[In a departure from my usual dire ponderings, I am today pleased to introduce a brilliant new writer to the world. Mr. X, as he calls himself, has produced a delightful story about squirrels, politics, and young love.  It is printed here in its entirety.   No subscription required!]

 

SQUIRRELY!

 

Chapter One

 

A cold, drizzly rain had been falling all day, and now it was starting to pour. On a branch of a tree just outside the window of a house, a wet, bedraggled squirrel sat shivering.

Inside, in the warm, cozy living room sat a warm, cozy family. In the fireplace a warm, cozy fire burned. The father read his newspaper. The mother was knitting. The young daughter sat on the rug before the fire, petting a fat, fluffy cat on a fat, fluffy pillow. It was all very cozy and, well, warm.

The squirrel looked down at the warm, cozy family with great interest, focusing mostly on the cat. As he stared, the cat yawned, stretched, and began to look around lazily. Then the cat looked out the window and noticed the squirrel. It didn’t move, watching the squirrel for almost a minute. Then, it looked slowly around at the family the room, and the fire, looked back at the squirrel – and SMILED!

I know that some people think cats can’t – or won’t – smile. But this was a smile, if not a particularly pleasant one. It expressed a smug satisfaction with the cat’s situation, and a smirking contempt for the pitiful-looking animal on the tree branch outside looking in.

The squirrel was so startled he fell off the branch and landed in a mud puddle. He sat there for a moment, then got up, shook himself, and scampered off – if his slow, wet movements could be called scampering.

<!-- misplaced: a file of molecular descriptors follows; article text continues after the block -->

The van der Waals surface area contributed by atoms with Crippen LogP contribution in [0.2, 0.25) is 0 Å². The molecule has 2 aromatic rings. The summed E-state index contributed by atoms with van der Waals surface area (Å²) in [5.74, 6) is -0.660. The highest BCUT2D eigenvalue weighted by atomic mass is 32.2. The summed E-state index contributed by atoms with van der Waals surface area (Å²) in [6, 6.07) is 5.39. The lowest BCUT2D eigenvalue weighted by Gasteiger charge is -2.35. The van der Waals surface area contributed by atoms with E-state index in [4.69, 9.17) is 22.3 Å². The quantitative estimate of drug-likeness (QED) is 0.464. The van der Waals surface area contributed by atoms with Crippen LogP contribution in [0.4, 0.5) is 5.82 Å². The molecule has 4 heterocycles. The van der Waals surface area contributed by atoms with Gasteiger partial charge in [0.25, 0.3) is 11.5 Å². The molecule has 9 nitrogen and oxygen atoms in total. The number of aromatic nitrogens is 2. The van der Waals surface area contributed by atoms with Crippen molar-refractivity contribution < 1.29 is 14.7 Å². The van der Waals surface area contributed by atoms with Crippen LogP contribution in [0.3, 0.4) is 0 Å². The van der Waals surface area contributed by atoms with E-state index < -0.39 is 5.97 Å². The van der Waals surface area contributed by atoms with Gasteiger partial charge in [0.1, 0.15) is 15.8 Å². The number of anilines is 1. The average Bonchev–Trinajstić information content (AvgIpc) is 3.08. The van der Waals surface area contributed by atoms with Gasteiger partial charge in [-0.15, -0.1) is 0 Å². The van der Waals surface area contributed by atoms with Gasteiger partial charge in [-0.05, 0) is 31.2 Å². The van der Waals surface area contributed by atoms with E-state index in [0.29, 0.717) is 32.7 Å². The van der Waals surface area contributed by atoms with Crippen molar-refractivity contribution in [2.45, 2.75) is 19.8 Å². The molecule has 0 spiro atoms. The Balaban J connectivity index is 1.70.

As he went, he said to himself (and not for the first time), “It must be nice to be a cat.”

Norman – for that was the squirrel’s name – was a typical teenage squirrel. By typical, I mean that he was like all teenagers, and like most squirrels. He was of average height (for a squirrel) and of average disposition (for a teenager). But in some ways he was different from other squirrels.

He was a rebel. But he was not a nut.

And thereby hangs a tale.

Continue reading ‘Squirrely!’

Serendipity and Ben

My pious friend Mr. Ben Finiti (must be Italian) has posted another thought-provoking item on his eponymous  (a fancy word for self-named; just a reminder that I have been to college) website benfiniti.com, this one entitled “God Is Not Serendipitous”.  The basic idea is that you can’t find God if you don’t look for him. And since most of us have convinced ourselves that we are just fine the way we are, why bother looking?

As H. I. McDonnough once put it, “You know, honey, I’m OK, you’re OK, that there’s just the way it is.”*

Anyway, it is worth a look.

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*McDonnough was the lead character in Raising Arizona, Nicolas Cage’s only intentionally funny movie (1987).  It’s worth a look, too.

Prole Models: Charles Murray’s Brilliant Forecast From 2001

[This essay by Charles Murray is more relevant today than when it first appeared in the 2/6/2001 Wall Street Journal. It is still around thanks to OrthodoxyToday.org. (So, thank you, Orthodoxy Today!) 

I was reminded of it while reading “In the Image of Slob”, an essay in today’s Crisis Magazine lamenting the sloppy dress often seen at church these days. Murray puts the issue in the larger framework of societal collapse.]


Prole Models: America’s elites take their cues from the underclass

by Charles Murray

Scholar Charles Murray writes that a major reason for the coarsening of American life is that the creative minority has devolved into competing cultural elites. Instead of guarding the moral, intellectual, and artistic heritage of society, they follow baser artists.

That American life has coarsened over the past several decades is not much argued, but the nature of the beast is still in question. Gertrude Himmelfarb sees it as a struggle between competing elites, in which the left originated a counterculture that the right failed to hold back. Daniel Patrick Moynihan has given us the phrase “defining deviancy down,” to describe a process in which we change the meaning of moral to fit what we are doing anyway. I wish to add a third voice to the mix, that of the late historian Arnold Toynbee, who would find our recent history no mystery at all: We are witnessing the proletarianization of the dominant minority.